Function `rda`

returns an object of class `rda`

which
inherits from class `cca`

and is described in `cca.object`

.
The scaling used in `rda`

scores is described in a separate
vignette with this package.

The responsible author was Jari Oksanen, but the code borrows heavily from Dave Roberts (http://labdsv.nr.usu.edu/).

The original method was by ter Braak, but the current implementations follows Legendre and Legendre.

Legendre, P. and Legendre, L. (1998) *Numerical Ecology*. 2nd English
ed. Elsevier.

McCune, B. (1997) Influence of noisy environmental data on canonical
correspondence analysis. *Ecology* **78**, 2617-2623.

Palmer, M. W. (1993) Putting things in even better order: The
advantages of canonical correspondence analysis. *Ecology*
**74**,2215-2230.

Ter Braak, C. J. F. (1986) Canonical Correspondence Analysis: a new
eigenvector technique for multivariate direct gradient
analysis. *Ecology* **67**, 1167-1179.

There is a special documentation for `plot.cca`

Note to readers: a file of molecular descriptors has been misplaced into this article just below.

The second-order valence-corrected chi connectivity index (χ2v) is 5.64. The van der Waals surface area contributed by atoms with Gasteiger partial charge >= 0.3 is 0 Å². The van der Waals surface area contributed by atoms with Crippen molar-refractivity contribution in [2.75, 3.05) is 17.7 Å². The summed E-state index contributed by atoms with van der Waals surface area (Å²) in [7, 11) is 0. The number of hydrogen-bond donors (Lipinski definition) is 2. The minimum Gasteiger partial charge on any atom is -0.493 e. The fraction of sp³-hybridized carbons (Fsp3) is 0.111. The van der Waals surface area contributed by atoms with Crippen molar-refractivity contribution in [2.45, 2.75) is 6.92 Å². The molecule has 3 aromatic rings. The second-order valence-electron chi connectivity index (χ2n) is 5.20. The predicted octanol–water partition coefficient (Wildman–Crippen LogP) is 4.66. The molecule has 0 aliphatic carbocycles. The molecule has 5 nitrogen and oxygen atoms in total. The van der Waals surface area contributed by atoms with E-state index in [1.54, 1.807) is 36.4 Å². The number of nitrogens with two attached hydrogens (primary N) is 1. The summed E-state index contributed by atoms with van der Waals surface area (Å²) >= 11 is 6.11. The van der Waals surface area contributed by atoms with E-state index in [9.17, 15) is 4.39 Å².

and
`summary.cca`

functions
with their helper functions (`text.cca`

,
`points.cca`

, `scores.cca`

).
Function `anova.cca`

provides an ANOVA like permutation
test for the ``significance'' of constraints. Automatic model building
(dangerous!) is discussed in `deviance.cca`

. Diagnostic
tools, prediction and adding new points in ordination are discussed in
`goodness.cca`

and `predict.cca`

.
Function `cca`

(library ade4) provide alternative
implementations of CCA (these are internally quite
different). Function `capscale`

is a non-Euclidean generalization of
`rda`

. The result object is described in
`cca.object`

.
You can use `as.mlm`

to refit ordination result as a
multiple response linear model to find some descriptive statistics.
Design decisions are explained in
`vignette`

‘decision-vegan’ which also can be accessed
with `vegandocs`

.

data(varespec) data(varechem) ## Common but bad way: use all variables you happen to have in your ## environmental data matrix vare.cca <- cca(varespec, varechem) vare.cca plot(vare.cca) ## Formula interface and a better model vare.cca <- cca(varespec ~ Al + P*(K + Baresoil), data=varechem) vare.cca plot(vare.cca) ## `Partialling out' and `negative components of variance' cca(varespec ~ Ca, varechem) cca(varespec ~ Ca + Condition(pH), varechem) ## RDA data(dune) data(dune.env) dune.Manure <- rda(dune ~ Manure, dune.env) plot(dune.Manure) ## For further documentation: ## Not run: vegandocs("decision") ## End(Not run)

[Package *vegan* version 1.16-32 Index]